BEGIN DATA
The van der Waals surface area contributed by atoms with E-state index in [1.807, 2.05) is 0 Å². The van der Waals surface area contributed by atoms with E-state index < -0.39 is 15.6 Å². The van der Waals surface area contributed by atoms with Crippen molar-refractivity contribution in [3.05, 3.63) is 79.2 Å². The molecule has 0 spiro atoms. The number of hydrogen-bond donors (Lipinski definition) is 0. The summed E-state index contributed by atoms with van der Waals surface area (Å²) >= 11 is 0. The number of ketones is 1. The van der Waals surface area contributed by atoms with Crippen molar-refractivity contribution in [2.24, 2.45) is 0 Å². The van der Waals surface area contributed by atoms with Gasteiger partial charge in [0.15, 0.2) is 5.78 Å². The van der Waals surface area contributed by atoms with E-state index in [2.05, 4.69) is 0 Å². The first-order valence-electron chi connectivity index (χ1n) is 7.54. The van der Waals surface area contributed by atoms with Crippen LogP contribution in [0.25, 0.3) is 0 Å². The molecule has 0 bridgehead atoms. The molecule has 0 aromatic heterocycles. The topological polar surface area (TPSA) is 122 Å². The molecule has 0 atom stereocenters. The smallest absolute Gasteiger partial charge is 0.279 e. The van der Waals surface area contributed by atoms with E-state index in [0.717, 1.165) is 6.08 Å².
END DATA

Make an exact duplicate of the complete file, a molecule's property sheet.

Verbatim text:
The van der Waals surface area contributed by atoms with E-state index in [1.807, 2.05) is 0 Å². The van der Waals surface area contributed by atoms with E-state index < -0.39 is 15.6 Å². The van der Waals surface area contributed by atoms with Crippen molar-refractivity contribution in [3.05, 3.63) is 79.2 Å². The molecule has 0 spiro atoms. The number of hydrogen-bond donors (Lipinski definition) is 0. The summed E-state index contributed by atoms with van der Waals surface area (Å²) >= 11 is 0. The number of ketones is 1. The van der Waals surface area contributed by atoms with Crippen molar-refractivity contribution in [2.24, 2.45) is 0 Å². The van der Waals surface area contributed by atoms with Gasteiger partial charge in [0.15, 0.2) is 5.78 Å². The van der Waals surface area contributed by atoms with E-state index in [2.05, 4.69) is 0 Å². The first-order valence-electron chi connectivity index (χ1n) is 7.54. The van der Waals surface area contributed by atoms with Crippen LogP contribution in [0.25, 0.3) is 0 Å². The molecule has 0 bridgehead atoms. The molecule has 0 aromatic heterocycles. The topological polar surface area (TPSA) is 122 Å². The molecule has 0 atom stereocenters. The smallest absolute Gasteiger partial charge is 0.279 e. The van der Waals surface area contributed by atoms with E-state index in [0.717, 1.165) is 6.08 Å².